Monday, August 07, 2006


There´s plenty of Internet around here, but for relatively complicated and uninteresting reasons, it doesn´t look like I´ll have any chances to post pictures until I return to the US at the end of August. So at that time I´ll write up a more comprehensive illustrated journal of my/our travels.

That said, I´m now in Santiago. If in Argentina I was impressed by the available installment payments for suits, here in Chile they ask you if you want to pay for food over a few months. That´s funny, because on the surface Chile is a much more prosperous country than Argentina. It has had solid growth for the last twenty years under free market policies and the growth has been surprisingly broad. Poverty really has diminished significantly, to the levels of 10 or 15% that you´d see in the US. In fact, although salaries here are lower than in the US (and goods often cost about the same as they would stateside), the social structure looks a lot like it does back home. Without a doubt, Chile is the Latin American country that has most successfully replicated the problems of the US...unequal access to education based on wealth, unwanted immigration, a reliance on overconsumpiton for economic growth, and ever-growing environmental difficulties. From the ground here, Chile´s growth doesn´t look like a bubble that could burst at any moment. But there are some serious problems. Apart from the dense cloud of smog that obscures what must be one of the most stunning natural backdrops of any major city (the Andes mountains), Chile is having trouble meeting its energy needs. As it is, it imports gas from Argentina (which imports its gas from Bolivia) because Bolivia and Chile aren´t on good terms. Since Bolivian gas was nationalized a few weeks ago, the prices have skyrocketed and instead of passing on those costs to Argentine consumers, Argentina´s President Kirchner is trying to pass of all of the increase to Chile. Without gas, Santiago´s factories have been burning dirtier gasoline, which has made the air particularly bad here this week. The government declares an environmental emergency one day, shutting down production, but has little choice but to let things proceed apace the rest of the week. There´s also the question of personal indebtedness, which I can´t really assess walking up and down the safe and clean streets.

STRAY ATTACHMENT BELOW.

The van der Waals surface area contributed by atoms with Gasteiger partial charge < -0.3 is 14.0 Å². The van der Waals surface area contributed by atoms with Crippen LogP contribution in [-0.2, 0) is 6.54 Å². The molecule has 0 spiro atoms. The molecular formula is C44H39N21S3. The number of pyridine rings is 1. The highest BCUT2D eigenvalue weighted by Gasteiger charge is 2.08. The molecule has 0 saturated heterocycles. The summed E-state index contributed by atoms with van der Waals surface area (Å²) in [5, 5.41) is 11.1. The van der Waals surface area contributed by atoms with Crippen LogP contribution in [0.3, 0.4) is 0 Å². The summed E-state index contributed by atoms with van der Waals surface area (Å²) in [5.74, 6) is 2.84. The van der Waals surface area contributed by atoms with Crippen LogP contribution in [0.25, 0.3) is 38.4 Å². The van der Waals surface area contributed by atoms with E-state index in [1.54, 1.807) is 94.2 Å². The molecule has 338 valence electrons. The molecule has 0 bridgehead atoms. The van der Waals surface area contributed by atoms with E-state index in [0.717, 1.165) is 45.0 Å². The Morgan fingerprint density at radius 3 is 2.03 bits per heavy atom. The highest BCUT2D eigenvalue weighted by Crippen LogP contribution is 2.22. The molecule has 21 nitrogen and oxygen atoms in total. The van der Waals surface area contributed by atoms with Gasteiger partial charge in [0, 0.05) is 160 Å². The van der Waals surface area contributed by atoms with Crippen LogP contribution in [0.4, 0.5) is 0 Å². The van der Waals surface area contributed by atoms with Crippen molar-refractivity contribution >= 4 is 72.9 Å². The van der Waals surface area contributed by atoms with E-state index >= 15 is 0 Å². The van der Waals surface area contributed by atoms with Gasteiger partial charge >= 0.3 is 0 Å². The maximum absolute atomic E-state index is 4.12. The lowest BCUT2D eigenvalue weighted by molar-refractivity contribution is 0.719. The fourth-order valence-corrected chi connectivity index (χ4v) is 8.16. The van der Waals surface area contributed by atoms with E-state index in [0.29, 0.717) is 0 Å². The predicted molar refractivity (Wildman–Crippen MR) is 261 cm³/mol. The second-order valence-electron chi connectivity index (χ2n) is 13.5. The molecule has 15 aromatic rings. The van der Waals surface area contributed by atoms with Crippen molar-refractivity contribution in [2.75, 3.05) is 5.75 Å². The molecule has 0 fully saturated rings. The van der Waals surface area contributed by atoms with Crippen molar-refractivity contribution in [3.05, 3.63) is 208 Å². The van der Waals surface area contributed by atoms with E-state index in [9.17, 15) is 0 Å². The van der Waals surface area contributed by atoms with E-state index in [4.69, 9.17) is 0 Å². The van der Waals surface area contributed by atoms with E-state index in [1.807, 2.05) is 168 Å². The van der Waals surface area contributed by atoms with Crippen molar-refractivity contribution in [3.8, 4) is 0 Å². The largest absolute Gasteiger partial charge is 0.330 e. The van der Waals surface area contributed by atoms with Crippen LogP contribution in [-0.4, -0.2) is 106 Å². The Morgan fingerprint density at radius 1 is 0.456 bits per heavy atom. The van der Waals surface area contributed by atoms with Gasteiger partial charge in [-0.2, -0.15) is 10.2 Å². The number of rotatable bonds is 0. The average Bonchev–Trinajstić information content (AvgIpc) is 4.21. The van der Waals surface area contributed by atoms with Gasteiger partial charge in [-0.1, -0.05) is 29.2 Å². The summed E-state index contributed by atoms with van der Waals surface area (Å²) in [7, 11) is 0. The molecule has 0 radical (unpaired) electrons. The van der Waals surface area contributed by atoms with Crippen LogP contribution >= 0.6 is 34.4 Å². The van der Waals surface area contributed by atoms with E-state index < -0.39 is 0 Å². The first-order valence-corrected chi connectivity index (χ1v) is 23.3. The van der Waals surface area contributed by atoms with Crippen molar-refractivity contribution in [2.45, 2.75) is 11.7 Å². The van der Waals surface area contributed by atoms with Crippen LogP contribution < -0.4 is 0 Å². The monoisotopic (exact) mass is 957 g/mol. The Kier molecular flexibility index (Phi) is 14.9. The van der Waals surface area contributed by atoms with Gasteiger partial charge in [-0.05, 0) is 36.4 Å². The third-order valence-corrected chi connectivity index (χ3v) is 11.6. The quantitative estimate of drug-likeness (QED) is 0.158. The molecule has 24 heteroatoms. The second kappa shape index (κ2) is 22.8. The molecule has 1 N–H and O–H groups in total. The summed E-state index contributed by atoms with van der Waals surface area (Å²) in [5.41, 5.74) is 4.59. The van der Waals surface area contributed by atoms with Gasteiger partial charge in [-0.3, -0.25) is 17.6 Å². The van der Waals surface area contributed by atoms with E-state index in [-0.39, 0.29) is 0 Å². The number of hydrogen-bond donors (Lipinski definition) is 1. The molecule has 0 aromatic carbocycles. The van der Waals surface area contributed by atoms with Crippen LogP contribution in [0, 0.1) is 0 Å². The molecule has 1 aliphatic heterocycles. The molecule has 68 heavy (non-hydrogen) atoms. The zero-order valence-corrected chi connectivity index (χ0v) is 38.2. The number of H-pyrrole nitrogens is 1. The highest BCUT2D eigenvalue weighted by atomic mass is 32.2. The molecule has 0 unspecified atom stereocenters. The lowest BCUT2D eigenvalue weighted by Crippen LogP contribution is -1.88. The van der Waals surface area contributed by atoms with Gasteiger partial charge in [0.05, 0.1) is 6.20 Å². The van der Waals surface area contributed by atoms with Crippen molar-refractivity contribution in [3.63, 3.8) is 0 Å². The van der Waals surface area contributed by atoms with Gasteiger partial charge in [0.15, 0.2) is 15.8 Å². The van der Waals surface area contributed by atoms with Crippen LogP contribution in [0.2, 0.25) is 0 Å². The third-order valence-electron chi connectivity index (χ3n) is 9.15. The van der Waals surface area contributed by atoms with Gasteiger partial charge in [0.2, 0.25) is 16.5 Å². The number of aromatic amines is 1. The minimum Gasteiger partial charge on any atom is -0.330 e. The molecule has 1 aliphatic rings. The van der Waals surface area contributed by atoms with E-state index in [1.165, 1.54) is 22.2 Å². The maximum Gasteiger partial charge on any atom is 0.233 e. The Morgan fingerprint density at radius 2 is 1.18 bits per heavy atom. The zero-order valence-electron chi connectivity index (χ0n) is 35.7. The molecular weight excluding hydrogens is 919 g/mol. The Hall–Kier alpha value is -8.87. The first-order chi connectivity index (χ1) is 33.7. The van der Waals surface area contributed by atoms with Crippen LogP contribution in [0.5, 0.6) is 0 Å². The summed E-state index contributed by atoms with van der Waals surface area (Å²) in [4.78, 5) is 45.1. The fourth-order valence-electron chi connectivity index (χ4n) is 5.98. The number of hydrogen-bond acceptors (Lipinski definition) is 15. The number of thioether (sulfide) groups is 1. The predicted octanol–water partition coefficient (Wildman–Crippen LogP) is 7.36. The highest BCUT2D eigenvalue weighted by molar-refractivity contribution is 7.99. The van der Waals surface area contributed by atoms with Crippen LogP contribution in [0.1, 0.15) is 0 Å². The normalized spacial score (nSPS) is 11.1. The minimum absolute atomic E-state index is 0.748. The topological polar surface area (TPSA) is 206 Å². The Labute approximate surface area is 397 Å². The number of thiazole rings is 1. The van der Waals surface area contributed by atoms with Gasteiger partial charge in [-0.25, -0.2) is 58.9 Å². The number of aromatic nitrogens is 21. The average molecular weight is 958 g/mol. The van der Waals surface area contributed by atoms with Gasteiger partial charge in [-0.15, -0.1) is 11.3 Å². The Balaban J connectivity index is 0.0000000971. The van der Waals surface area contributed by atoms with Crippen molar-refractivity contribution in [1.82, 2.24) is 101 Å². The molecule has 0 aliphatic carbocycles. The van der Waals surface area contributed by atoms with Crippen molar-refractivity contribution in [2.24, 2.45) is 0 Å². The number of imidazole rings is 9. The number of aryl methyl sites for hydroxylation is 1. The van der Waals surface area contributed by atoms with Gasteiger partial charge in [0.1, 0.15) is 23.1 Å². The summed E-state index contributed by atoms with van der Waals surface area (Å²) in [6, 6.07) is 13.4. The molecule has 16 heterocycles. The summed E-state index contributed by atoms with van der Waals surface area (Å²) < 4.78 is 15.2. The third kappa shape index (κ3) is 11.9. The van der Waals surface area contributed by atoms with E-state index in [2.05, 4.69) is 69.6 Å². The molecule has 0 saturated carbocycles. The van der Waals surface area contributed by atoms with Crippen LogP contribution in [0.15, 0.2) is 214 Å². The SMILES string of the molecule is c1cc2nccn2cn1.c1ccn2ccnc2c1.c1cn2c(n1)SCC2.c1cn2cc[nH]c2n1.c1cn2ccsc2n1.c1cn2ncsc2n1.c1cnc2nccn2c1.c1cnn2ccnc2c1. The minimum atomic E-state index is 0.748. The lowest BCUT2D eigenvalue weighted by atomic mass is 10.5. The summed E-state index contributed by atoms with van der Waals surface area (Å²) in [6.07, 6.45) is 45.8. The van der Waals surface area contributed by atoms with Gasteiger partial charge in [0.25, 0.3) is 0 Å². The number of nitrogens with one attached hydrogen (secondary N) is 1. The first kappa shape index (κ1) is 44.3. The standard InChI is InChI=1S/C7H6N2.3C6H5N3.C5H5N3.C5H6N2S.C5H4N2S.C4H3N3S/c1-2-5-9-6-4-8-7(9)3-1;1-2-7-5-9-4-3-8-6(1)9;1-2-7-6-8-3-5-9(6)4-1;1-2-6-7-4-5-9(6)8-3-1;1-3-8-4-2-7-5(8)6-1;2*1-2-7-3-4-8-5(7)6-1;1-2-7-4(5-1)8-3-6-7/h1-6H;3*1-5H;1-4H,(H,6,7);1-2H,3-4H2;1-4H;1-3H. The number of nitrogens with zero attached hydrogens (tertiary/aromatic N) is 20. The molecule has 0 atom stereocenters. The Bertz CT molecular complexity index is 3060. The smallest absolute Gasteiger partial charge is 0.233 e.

All in all, Santiago seems to me a harsh reminder that economic growth in the world as we live it is practically synonymous with energy consumption. Chile may have figured out how to have a healthy and robust national economy (which has eluded many a Latin American nation) just in time to see the problematic change to one that asks for environmental preservation in a world with dwindling resources and increasing demand on its capacity to produce. And there´s an extraordinary amount here that´s worth preserving. I hope it will be.

1 comment:

Nicole said...

good post. thanks for explaining the whole bolivia thing. naturalized gas, though? this reminds me of a typing problem i've been having recently, though. instead of the typical misspellings, where the letters are in the wrong order or i hit a key adjacent to the one i wanted, i've been typing words that sound like the word i meant to type. when i think of a good example, i'll let you know ... and now off to my first meeting of the day! hooray for being back at school.